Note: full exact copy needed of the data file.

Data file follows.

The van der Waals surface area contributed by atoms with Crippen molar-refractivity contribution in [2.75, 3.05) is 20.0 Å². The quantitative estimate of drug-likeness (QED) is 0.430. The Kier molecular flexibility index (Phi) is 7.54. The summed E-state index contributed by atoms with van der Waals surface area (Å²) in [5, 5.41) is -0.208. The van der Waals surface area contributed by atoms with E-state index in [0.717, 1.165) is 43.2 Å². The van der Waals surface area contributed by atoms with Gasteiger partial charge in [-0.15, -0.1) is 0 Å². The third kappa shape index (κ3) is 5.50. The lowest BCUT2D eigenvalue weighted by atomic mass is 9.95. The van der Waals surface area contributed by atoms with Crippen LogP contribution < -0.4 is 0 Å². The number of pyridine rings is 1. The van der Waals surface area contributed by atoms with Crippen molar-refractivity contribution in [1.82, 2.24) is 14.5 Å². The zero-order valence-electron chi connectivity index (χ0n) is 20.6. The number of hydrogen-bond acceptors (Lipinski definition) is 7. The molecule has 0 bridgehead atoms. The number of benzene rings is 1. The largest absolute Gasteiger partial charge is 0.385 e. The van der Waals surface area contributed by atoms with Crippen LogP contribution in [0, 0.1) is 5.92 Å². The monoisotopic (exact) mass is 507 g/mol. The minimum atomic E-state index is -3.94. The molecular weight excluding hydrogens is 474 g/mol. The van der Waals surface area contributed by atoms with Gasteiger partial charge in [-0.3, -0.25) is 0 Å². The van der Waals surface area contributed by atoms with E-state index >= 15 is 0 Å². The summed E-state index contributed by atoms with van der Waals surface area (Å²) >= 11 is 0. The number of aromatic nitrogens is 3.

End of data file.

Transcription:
The van der Waals surface area contributed by atoms with Crippen molar-refractivity contribution in [2.75, 3.05) is 20.0 Å². The quantitative estimate of drug-likeness (QED) is 0.430. The Kier molecular flexibility index (Phi) is 7.54. The summed E-state index contributed by atoms with van der Waals surface area (Å²) in [5, 5.41) is -0.208. The van der Waals surface area contributed by atoms with E-state index in [0.717, 1.165) is 43.2 Å². The van der Waals surface area contributed by atoms with Gasteiger partial charge in [-0.15, -0.1) is 0 Å². The third kappa shape index (κ3) is 5.50. The lowest BCUT2D eigenvalue weighted by atomic mass is 9.95. The van der Waals surface area contributed by atoms with Crippen LogP contribution < -0.4 is 0 Å². The number of pyridine rings is 1. The van der Waals surface area contributed by atoms with Crippen molar-refractivity contribution in [1.82, 2.24) is 14.5 Å². The zero-order valence-electron chi connectivity index (χ0n) is 20.6. The number of hydrogen-bond acceptors (Lipinski definition) is 7. The molecule has 0 bridgehead atoms. The number of benzene rings is 1. The largest absolute Gasteiger partial charge is 0.385 e. The van der Waals surface area contributed by atoms with Crippen LogP contribution in [0, 0.1) is 5.92 Å². The monoisotopic (exact) mass is 507 g/mol. The minimum atomic E-state index is -3.94. The molecular weight excluding hydrogens is 474 g/mol. The van der Waals surface area contributed by atoms with Gasteiger partial charge in [-0.3, -0.25) is 0 Å². The van der Waals surface area contributed by atoms with E-state index >= 15 is 0 Å². The summed E-state index contributed by atoms with van der Waals surface area (Å²) >= 11 is 0. The number of aromatic nitrogens is 3.